On the blog of Long Now’s Rosetta Project, intern Karin Wiecha describes the recently published findings of a major linguistics research effort:
ELCat uses the metaphor of biodiversity to illustrate the gravity of the loss of an entire language family: If we compare the extinction of a language to the extinction of an animal species, the death of a language family would equal the loss of a whole branch of the animal kingdom, for example all felines. We know of a hundred language families that have gone extinct over the course of history – 24% of the world’s linguistic diversity. But the fact that 28 of them have gone extinct over the relatively short time span of the last 50 years is symptomatic of the accelerated rate of language loss we are experiencing in recent times.
The Endangered Languages Catalogue (ELCat) “aims to compile a comprehensive up-to-date catalogue on all languages considered to be in danger.” At the 3rd International Conference on Language Documentation & Conservation (ICLDC 3) earlier in 02013, ELCat’s director presented several years’ worth of research, including the above facts.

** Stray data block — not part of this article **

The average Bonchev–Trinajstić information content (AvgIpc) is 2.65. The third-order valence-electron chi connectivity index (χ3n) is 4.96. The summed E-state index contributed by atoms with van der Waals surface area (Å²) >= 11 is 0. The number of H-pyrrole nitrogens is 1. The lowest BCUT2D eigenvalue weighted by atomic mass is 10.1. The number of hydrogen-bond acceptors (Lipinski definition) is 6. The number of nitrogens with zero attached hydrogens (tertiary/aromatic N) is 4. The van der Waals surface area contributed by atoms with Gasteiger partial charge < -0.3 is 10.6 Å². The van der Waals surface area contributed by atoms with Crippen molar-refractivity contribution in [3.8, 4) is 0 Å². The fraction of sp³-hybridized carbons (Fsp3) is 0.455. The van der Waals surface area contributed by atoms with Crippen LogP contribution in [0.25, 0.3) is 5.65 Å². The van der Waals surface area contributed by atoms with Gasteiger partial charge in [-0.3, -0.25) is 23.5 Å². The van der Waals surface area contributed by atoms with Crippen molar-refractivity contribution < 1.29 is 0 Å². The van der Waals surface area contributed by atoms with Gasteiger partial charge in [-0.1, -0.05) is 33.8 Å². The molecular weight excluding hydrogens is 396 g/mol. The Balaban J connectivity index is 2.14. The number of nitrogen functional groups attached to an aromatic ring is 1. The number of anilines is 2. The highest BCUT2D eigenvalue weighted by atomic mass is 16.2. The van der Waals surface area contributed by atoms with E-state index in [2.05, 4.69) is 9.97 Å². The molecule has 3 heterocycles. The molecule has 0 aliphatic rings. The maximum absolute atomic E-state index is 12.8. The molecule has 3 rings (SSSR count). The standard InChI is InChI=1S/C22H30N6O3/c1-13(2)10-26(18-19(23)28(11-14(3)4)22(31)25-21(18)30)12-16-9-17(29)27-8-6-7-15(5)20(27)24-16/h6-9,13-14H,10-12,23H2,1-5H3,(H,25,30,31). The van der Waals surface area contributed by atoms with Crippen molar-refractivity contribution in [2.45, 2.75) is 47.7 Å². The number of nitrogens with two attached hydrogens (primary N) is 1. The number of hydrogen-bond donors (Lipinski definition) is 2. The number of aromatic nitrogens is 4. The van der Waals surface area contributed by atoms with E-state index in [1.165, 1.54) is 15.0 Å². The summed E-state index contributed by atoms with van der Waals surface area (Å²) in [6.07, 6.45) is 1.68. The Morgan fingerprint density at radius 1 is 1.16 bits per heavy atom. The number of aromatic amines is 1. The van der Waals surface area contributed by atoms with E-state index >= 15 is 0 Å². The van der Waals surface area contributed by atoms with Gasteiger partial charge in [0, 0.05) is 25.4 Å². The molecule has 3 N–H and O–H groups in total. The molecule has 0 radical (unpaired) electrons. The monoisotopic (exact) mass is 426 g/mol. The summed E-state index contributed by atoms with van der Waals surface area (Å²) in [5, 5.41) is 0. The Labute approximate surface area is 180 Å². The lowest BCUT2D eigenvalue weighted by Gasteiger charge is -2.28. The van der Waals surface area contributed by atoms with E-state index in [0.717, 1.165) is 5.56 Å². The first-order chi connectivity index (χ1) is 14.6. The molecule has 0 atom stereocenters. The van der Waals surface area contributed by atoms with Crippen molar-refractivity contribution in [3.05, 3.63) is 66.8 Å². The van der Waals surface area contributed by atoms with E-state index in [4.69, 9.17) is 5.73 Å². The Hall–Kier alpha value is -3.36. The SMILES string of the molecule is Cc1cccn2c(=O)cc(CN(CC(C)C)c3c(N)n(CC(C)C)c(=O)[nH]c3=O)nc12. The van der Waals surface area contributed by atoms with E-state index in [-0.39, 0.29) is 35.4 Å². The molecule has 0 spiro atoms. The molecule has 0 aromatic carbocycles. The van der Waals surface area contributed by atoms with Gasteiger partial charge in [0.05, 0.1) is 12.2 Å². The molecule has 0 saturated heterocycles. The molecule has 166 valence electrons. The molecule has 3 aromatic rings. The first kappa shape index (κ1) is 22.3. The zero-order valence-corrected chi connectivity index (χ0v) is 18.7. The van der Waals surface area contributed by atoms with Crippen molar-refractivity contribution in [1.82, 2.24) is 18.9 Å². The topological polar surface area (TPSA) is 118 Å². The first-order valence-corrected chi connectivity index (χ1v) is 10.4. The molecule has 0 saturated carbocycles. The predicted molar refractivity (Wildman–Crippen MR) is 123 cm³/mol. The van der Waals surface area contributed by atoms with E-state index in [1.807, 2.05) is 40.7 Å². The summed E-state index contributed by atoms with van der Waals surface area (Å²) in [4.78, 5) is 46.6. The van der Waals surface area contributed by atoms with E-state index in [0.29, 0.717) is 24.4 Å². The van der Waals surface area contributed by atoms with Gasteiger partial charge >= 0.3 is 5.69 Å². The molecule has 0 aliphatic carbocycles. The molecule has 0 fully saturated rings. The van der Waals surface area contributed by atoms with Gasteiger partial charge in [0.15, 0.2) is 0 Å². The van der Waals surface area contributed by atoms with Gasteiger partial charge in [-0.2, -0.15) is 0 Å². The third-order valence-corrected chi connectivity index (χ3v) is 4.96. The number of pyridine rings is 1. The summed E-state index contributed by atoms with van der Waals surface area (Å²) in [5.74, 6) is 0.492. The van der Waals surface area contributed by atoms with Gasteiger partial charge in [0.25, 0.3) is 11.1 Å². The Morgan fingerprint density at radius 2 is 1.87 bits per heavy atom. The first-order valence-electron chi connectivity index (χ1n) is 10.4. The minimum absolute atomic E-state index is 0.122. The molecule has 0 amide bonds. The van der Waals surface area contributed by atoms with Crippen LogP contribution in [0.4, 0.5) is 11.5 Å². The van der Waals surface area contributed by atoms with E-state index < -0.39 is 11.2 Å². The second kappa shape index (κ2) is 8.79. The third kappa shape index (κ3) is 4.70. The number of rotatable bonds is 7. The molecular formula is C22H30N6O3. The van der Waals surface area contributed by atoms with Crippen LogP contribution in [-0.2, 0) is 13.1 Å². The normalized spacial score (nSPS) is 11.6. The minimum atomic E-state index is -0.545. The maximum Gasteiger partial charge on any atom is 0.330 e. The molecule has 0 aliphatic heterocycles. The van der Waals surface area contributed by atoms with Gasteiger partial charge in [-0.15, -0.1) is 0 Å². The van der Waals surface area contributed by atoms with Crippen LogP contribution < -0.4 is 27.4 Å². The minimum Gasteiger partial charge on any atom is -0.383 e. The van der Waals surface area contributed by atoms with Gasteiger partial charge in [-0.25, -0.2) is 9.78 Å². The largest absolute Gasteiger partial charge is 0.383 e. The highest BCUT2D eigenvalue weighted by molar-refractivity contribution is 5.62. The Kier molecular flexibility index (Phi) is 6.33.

Beyond those that we’ve already lost, ELCat has found that 457 languages – almost 10% of humanity’s living languages – are spoken by just 10 or fewer people and are on the brink of extinction, while 3,176 – almost half – are endangered. In fact, ELCat puts the current rate of linguistic extinction at about one language every three months.
Learn more, including what people are doing about it, on the Rosetta Blog.
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